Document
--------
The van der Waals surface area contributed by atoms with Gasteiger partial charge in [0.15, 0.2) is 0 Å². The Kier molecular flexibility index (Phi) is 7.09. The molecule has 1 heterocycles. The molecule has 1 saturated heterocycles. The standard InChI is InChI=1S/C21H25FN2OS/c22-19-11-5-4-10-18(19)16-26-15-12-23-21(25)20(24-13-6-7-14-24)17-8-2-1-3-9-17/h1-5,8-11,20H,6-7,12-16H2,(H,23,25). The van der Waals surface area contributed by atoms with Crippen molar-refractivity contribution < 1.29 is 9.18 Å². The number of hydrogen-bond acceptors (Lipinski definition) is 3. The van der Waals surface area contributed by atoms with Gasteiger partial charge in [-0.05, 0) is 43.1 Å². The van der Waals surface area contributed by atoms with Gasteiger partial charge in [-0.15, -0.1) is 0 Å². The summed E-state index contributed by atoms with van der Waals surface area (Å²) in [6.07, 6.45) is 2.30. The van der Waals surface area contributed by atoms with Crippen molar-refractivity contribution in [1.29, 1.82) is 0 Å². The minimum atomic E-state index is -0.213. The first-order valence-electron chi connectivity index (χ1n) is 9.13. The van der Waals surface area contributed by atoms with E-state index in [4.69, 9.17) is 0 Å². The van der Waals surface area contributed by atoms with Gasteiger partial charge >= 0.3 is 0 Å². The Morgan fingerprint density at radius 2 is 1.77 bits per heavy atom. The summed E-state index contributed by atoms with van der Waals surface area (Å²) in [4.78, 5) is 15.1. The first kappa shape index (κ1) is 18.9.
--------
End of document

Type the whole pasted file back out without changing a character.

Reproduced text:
The van der Waals surface area contributed by atoms with Gasteiger partial charge in [0.15, 0.2) is 0 Å². The Kier molecular flexibility index (Phi) is 7.09. The molecule has 1 heterocycles. The molecule has 1 saturated heterocycles. The standard InChI is InChI=1S/C21H25FN2OS/c22-19-11-5-4-10-18(19)16-26-15-12-23-21(25)20(24-13-6-7-14-24)17-8-2-1-3-9-17/h1-5,8-11,20H,6-7,12-16H2,(H,23,25). The van der Waals surface area contributed by atoms with Crippen molar-refractivity contribution < 1.29 is 9.18 Å². The number of hydrogen-bond acceptors (Lipinski definition) is 3. The van der Waals surface area contributed by atoms with Gasteiger partial charge in [-0.05, 0) is 43.1 Å². The van der Waals surface area contributed by atoms with Gasteiger partial charge in [-0.15, -0.1) is 0 Å². The summed E-state index contributed by atoms with van der Waals surface area (Å²) in [6.07, 6.45) is 2.30. The van der Waals surface area contributed by atoms with Crippen molar-refractivity contribution in [1.29, 1.82) is 0 Å². The minimum atomic E-state index is -0.213. The first-order valence-electron chi connectivity index (χ1n) is 9.13. The van der Waals surface area contributed by atoms with E-state index in [4.69, 9.17) is 0 Å². The van der Waals surface area contributed by atoms with Gasteiger partial charge >= 0.3 is 0 Å². The Morgan fingerprint density at radius 2 is 1.77 bits per heavy atom. The summed E-state index contributed by atoms with van der Waals surface area (Å²) in [4.78, 5) is 15.1. The first kappa shape index (κ1) is 18.9.